Visionaries show off backyard inventions

JON MORGAN
Last updated 11:49 20/06/2013
Ayla Hutchinson
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SMART IDEA: Ayla Hutchinson invented her kindling tool to make cutting wood safer.

Patrick Roskam
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YOUNG INVENTOR: Patrick Roskam with the fencing tool to help his dad hang gates.

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OPINION: Ever wake up with the answer to a problem firmly fixed in your brain? Or a great idea for a new invention? Of course you have.

If you're of a mechanical bent you will have rushed to your shed and started work. And, after long nights and weekends of sawing, planing, cutting, welding, cursing and skinned knuckles, you finally have something you can call your own.

Then what do you do? You take it to the National Fieldays.

There, you aren't rubbished or laughed at. You are encouraged, praised and honoured.

The Fieldays innovations marquee is my favourite place at the Fieldays. I can spend hours there quite happily.

It's not so much the inventions themselves - some are disarmingly simple - but the inventors who came up with them that fascinate me.

Like Steven Coleman, a Rotorua dairy farmer whose helmet saved him from serious head injury when he flipped his quad bike. "I woke up the next morning with this in my head," he said, gesturing at his new bike.

He has rebuilt it so he stands instead of sits, with access from the rear. It means it's easy to get on and off and is more manoeuvrable. He has also built a big front carrying tray - actually a cut-up fibreglass fish tank.

I asked him if any manufacturers had shown interest. "I think some would like to steal my idea; one told me to take it to the US military," he said, and added: "I'm a visionary. I see a problem and I see the answer."

For many backyard inventors, just getting to the Fieldays and receiving some sort of recognition is success enough.

Thirteen-year-old Ayla Hutchinson, of Tariki, Taranaki, saw her mum cut herself when chopping kindling and decided to make it safer. Now, at her house, kindling is cut by hammering the wood on to an upturned axehead.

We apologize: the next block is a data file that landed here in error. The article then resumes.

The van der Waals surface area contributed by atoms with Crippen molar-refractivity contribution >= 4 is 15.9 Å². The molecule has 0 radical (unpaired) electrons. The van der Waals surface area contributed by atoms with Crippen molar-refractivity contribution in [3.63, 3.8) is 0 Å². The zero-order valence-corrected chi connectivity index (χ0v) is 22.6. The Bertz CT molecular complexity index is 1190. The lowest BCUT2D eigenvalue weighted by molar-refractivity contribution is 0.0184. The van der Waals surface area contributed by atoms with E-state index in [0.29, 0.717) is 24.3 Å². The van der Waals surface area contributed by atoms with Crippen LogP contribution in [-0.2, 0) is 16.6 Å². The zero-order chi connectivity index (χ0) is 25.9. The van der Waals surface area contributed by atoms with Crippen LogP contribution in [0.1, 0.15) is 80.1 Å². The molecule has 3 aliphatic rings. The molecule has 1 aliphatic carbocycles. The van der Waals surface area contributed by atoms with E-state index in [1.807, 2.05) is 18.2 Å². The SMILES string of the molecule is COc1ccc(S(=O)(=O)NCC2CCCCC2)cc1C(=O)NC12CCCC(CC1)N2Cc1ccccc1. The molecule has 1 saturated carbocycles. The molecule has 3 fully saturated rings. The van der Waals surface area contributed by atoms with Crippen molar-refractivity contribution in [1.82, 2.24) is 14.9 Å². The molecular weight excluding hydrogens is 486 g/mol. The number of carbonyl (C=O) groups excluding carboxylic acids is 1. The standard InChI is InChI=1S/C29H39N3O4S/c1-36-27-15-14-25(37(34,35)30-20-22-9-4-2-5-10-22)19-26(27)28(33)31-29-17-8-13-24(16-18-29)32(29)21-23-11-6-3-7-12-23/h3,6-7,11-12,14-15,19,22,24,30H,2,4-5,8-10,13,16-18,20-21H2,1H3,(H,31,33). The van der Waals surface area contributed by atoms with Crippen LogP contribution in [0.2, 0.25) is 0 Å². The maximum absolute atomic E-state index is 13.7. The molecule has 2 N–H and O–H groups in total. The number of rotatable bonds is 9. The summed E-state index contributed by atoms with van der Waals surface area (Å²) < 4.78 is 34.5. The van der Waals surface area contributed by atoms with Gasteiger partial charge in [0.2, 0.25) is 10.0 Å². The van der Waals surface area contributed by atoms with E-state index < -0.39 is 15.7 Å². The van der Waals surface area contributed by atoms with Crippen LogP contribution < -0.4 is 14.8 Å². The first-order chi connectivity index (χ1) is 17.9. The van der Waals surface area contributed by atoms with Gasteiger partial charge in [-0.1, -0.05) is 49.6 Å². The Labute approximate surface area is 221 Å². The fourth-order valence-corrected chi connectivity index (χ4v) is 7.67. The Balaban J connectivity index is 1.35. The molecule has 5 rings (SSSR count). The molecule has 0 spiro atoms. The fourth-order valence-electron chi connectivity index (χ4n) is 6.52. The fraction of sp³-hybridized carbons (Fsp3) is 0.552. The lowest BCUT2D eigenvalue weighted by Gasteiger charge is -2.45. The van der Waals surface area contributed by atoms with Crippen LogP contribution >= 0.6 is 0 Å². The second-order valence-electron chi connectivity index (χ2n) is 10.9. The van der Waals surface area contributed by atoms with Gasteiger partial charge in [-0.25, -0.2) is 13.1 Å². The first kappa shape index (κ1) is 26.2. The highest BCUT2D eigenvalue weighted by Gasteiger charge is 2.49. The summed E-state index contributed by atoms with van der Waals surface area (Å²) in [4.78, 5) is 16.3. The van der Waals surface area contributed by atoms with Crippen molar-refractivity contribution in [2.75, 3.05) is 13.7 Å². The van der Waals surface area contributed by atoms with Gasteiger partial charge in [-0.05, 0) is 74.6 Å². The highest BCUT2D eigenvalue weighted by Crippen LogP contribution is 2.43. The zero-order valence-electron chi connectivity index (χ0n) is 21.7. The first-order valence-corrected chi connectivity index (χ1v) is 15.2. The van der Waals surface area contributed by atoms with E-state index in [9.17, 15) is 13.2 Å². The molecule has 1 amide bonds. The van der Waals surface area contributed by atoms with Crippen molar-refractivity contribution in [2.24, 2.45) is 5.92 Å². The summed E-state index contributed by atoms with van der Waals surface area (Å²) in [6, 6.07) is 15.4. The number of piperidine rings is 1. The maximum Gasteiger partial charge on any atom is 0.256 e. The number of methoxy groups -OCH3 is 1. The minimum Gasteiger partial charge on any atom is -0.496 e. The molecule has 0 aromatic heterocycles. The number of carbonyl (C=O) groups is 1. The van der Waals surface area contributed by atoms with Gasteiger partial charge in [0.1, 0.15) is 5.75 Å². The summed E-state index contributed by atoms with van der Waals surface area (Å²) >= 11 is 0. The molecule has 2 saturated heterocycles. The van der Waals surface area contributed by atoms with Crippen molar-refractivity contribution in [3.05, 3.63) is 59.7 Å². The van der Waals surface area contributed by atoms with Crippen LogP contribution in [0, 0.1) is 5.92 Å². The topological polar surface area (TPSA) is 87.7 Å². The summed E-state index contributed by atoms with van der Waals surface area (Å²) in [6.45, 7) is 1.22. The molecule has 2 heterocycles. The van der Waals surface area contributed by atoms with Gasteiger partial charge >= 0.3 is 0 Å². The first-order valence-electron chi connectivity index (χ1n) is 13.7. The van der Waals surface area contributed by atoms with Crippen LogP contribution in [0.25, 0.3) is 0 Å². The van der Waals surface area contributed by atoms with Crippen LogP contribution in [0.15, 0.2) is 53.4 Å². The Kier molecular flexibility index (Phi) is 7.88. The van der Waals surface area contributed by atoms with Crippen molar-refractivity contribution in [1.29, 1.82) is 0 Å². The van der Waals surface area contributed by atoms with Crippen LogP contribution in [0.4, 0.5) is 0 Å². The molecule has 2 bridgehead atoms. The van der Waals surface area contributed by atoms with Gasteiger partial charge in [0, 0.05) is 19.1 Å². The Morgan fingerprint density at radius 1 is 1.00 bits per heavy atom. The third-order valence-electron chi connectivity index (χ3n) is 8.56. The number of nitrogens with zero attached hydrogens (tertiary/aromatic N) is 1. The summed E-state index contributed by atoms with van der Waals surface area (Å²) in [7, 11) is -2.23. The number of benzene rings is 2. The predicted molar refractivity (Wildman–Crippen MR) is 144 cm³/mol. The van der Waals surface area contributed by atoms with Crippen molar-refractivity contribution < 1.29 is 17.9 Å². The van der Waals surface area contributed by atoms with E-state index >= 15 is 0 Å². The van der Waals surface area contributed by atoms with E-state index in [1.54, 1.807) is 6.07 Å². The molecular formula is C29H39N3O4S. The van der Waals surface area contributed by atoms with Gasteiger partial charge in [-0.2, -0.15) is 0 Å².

Simplicity is the key to the best inventions. When inquisitive starlings started getting into his house water tank through a drainage pipe 12-year-old Brad Martin, of Kamo, Northland, came up with a plastic float attached to a weight to block the pipe but let overflow water out.

Another young inventor, Patrick Roskam, 12, of Matamata, made a flash fencing tool to help his dad hang gates. It is a guide for drilling straight gudgeon holes and includes a metre-long aluminium level with drill guides and built-in spirit levels.

This year, a Dragons' Den-type panel cast an eye over the inventions and Patrick's enthusiastic pitch won him $1000 and an internship at Gallagher's research and development department during his school holidays.

The $15,000 prize for what the panel considered the most viable idea went to Raglan mini-copter maker Droidworx for an "aerial robot" that farmers could use to monitor their paddocks from the comfort of their own home.

I can't see farmers rushing to buy that. There were more useful inventions on show.

One I liked was a chain of rotating propeller shafts designed to stir up the liquids in an effluent pond. This invention by Lower Hutt engineer Stuart Reid stops sludge settling on the pond's bottom, solving a serious cleanup problem for dairy farmers and increasing the amount of irrigatible effluent.

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Others in the useful class were a tractor-mounted weeder that uses photo cells to distinguish weeds from plants and a portable dryer that converts milk and colostrum to powder.

Over in the huge central pavilion, I found new thinking from those paid to invent - scientists.

Massey University's Tom Phillips told me of a new phone app being tested by farmers.

It allows them to work out whether the grass in a paddock is the right quantity and quality for their cows and tells them how much crops or supplements they will need to reach optimum feed levels.

At the AgResearch stand John Mills described work under way to extend the shelf life of chilled meat by improving vacuum packaging technology.

I also learnt of isotopes in the soil that are unique to New Zealand. Sheep absorb them and they end up in their wool.

The scientists have come up with a simple test that will determine whether wool in a carpet claimed to be made from New Zealand yarn is the real thing or not.

That led me to the next question - whether we humans also have these isotopes in us, and, yes, we do. Must be some use for that. Maybe it's one for next year's Fieldays. I'll sleep on it.

- The Dominion Post

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